I made a character for a campaign that fell through about a year ago or so, but loved the concept so much that I wanted to revise it in broader strokes so it would be ready to personalize into another campaign. The concept itself is a one-armed half-elven noble who fights hidden by a full suit of armour [for campaign reasons] and wields a shield as a weapon [due to a campaign reason why he can't wield a weapon anymore].

At the time, I worked with my DM and used the Improvized Weapon rules to balance it as a 1d8+STR Bludgeoning weapon (based on the average S&B build) with a 30/120 range (based on a javelin). I also took the subclass Eldritch Knight to mask my voice with Message and use the Bonded Weapon to give it a returning feature.

However, recently I discovered that a more mediocre version of this shield concept was published in The Book of Many Things (Ch.9 P.66) called the Boomerang Shield (uncommon magic item) with a 1d6 Slashing attack, 20/60 range, finesse equivalent, and a returning feature as part of the action. With this concept, I'd start out weaker and continue to lag behind in power as there are no +1,2,3 versions of the shield.

To summarize, I am simply feeling a bit deflated because what I considered to be a really interesting character concept seems to have been drastically watered down with official content. I used to draw the line in character concepts by sticking to "if there is a similar concept in D&D, don't try and deviate too much", so though I might be overthinking this, I am worried that presenting my character to a DM now might be seen as problematic and insulting, rather than an interesting concept they'd enjoy watching grow in their campaign. Am I wrong?

  • \$\begingroup\$ This is actually an issue I've seen before: a player/DM has X as custom content, something official publishes X or X' as something official, and the player/DM is put in an awkward position both in terms of balance and feeling original. Is your main concern that you'd be perceived as trying to abuse the balance, or that you may come across as derivative in spite of having the idea prior to the published variant? \$\endgroup\$
    – Shivers
    Nov 19, 2023 at 10:36
  • \$\begingroup\$ @Shivers my main concern is appearing as a problem player presenting unbalanced characters. My first idea used the Improvized Weapon rules to condense a Sword and Board character's starting equipment into the use of a shield (and later kept balanced with upgrades), however I can hear the argument that either such a rule should apply to (or should not apply because) of the Boomerang Shield. On the same light, I can also see a table getting annoyed later on when I am highly underpowered because of the shield. \$\endgroup\$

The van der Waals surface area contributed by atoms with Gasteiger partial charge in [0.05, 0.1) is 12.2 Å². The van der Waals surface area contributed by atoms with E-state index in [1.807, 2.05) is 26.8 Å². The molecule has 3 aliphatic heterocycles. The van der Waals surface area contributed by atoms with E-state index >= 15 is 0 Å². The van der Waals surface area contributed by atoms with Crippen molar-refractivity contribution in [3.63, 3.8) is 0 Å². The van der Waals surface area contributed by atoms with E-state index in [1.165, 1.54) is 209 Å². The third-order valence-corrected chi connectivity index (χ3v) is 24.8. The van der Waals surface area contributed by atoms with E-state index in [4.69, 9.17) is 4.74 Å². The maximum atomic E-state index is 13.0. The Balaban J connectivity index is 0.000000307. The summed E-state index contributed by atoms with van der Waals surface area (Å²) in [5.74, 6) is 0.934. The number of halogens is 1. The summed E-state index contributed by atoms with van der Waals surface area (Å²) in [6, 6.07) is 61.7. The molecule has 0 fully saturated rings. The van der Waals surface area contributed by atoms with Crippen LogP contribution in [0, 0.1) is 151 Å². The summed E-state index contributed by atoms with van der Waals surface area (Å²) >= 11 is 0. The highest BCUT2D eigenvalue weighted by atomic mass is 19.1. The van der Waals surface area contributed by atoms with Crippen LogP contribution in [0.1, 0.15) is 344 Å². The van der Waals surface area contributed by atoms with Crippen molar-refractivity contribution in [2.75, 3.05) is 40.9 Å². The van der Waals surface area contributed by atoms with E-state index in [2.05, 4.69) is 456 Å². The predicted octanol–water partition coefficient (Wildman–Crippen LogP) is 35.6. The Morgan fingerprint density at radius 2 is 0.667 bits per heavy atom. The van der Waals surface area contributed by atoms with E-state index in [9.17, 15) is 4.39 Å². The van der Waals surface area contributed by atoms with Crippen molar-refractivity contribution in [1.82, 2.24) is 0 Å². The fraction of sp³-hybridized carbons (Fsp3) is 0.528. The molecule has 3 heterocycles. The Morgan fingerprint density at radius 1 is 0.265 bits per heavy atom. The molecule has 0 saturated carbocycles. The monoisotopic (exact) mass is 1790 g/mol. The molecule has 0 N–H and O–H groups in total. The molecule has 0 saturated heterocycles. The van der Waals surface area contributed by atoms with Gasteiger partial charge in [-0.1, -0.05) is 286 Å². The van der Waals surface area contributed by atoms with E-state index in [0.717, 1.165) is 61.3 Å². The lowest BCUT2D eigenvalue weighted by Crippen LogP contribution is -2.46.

– Victor B
    Nov 19, 2023 at 11:52
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    \$\begingroup\$ Classes are not balanced around the assumption that magical weapons will become available. Are you worried more about the boomerang shield being weaker, or because of lack of magical versions? Because there are no magical versions of your shield either. \$\endgroup\$
    – SeriousBri
    Nov 19, 2023 at 11:58
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    \$\begingroup\$ @SeriousBri The original idea was a one armed character who learned to fight with a shield because lore reasons (attunement or curse) prevents him from wielding weapons, and balanced to keep up with a S&B build (1d8 weapon, shield, javelin), with a bit of wiggle room if someone destroyed or stole his mundane shield. The question of how this applies to magic shields only came much later, and can be ignored in non-magical campaigns. So you are right in thinking that my worry is about being bound by a unique weaker shield, harming the party balance. \$\endgroup\$
    – Victor B
    Nov 19, 2023 at 13:00

3 Answers 3


How a character is realised should be a conversation

Each table is different, of course, but when a player has a concept that doesn’t neatly fit into the standard rules of the game, then there needs to be some negotiation between player and GM for how they’ll make it work. Is it okay for you to suggest mechanics? Of course! Indeed as a GM I love it when this happens because it means solving the mechanical problem isn’t entirely down to me.

Remember that balance when it comes to characters exists to serve two purposes: ensuring all players can contribute roughly equally to the game in terms of the mechanical effect they can have; and enabling the DM to make a reasonably accurate assumption about a character’s efficacy when designing encounters and other challenges. As long as what you propose is equivalent to what a standard character could have, it should be fine, but remember to account for all the advantages and drawbacks when you do this. And your goal matters too: it seems you’re doing this so you can play a one-armed character and not be overly disadvantaged, which is a very reasonable ask.

…but consider that your suggestion is better than what other characters can achieve

In your case, though, your current solution is stronger than what can be achieved with standard gear. Combining a shield and combination melee/thrown weapon into one item is okay, but let’s recall what the improvised weapon rules say:

Often, an improvised weapon is similar to an actual weapon and can be treated as such. For example, a table leg is akin to a club. At the DM's option, a character proficient with a weapon can use a similar object as if it were that weapon and use his or her proficiency bonus.

It’s probably stretching things a little to say your shield resembles a weapon, but I don’t think for the concept it’s unreasonable to treat it as one anyway. But the stats you’ve chosen for it don’t match any existing weapons: standard thrown weapons do 1d4 or 1d6 damage, including spears, tridents (the only martial thrown weapon) and javelins, though a spear can be wielded two-handed for 1d8 damage in melee. It doesn’t really work for you to have the shield as a combo longsword/longbow either, since another character couldn’t combine those weapons; carrying both would mean dropping one to draw the other during combat, giving up one kind of attack for the other.